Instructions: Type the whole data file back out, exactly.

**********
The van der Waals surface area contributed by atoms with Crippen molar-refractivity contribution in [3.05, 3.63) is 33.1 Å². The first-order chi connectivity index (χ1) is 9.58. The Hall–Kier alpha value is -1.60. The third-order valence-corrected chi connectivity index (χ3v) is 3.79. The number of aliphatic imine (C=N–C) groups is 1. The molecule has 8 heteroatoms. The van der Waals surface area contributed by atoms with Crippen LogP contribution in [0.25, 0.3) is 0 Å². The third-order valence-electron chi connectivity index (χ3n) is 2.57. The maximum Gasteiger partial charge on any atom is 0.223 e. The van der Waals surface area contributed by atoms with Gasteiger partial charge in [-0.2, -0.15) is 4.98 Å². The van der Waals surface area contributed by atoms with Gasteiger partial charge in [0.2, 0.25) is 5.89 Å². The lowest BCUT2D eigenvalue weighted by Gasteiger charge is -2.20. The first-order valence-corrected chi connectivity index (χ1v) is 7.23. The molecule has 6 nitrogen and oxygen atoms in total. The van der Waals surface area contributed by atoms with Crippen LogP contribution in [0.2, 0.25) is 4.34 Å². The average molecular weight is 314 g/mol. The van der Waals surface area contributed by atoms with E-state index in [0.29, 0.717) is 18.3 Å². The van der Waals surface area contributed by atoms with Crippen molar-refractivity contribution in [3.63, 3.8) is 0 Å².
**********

The van der Waals surface area contributed by atoms with Crippen molar-refractivity contribution in [3.05, 3.63) is 33.1 Å². The first-order chi connectivity index (χ1) is 9.58. The Hall–Kier alpha value is -1.60. The third-order valence-corrected chi connectivity index (χ3v) is 3.79. The number of aliphatic imine (C=N–C) groups is 1. The molecule has 8 heteroatoms. The van der Waals surface area contributed by atoms with Crippen LogP contribution in [0.25, 0.3) is 0 Å². The third-order valence-electron chi connectivity index (χ3n) is 2.57. The maximum Gasteiger partial charge on any atom is 0.223 e. The van der Waals surface area contributed by atoms with Gasteiger partial charge in [-0.2, -0.15) is 4.98 Å². The van der Waals surface area contributed by atoms with Gasteiger partial charge in [0.2, 0.25) is 5.89 Å². The lowest BCUT2D eigenvalue weighted by Gasteiger charge is -2.20. The first-order valence-corrected chi connectivity index (χ1v) is 7.23. The molecule has 6 nitrogen and oxygen atoms in total. The van der Waals surface area contributed by atoms with Crippen LogP contribution in [0.2, 0.25) is 4.34 Å². The average molecular weight is 314 g/mol. The van der Waals surface area contributed by atoms with E-state index in [0.29, 0.717) is 18.3 Å². The van der Waals surface area contributed by atoms with Crippen molar-refractivity contribution in [3.63, 3.8) is 0 Å².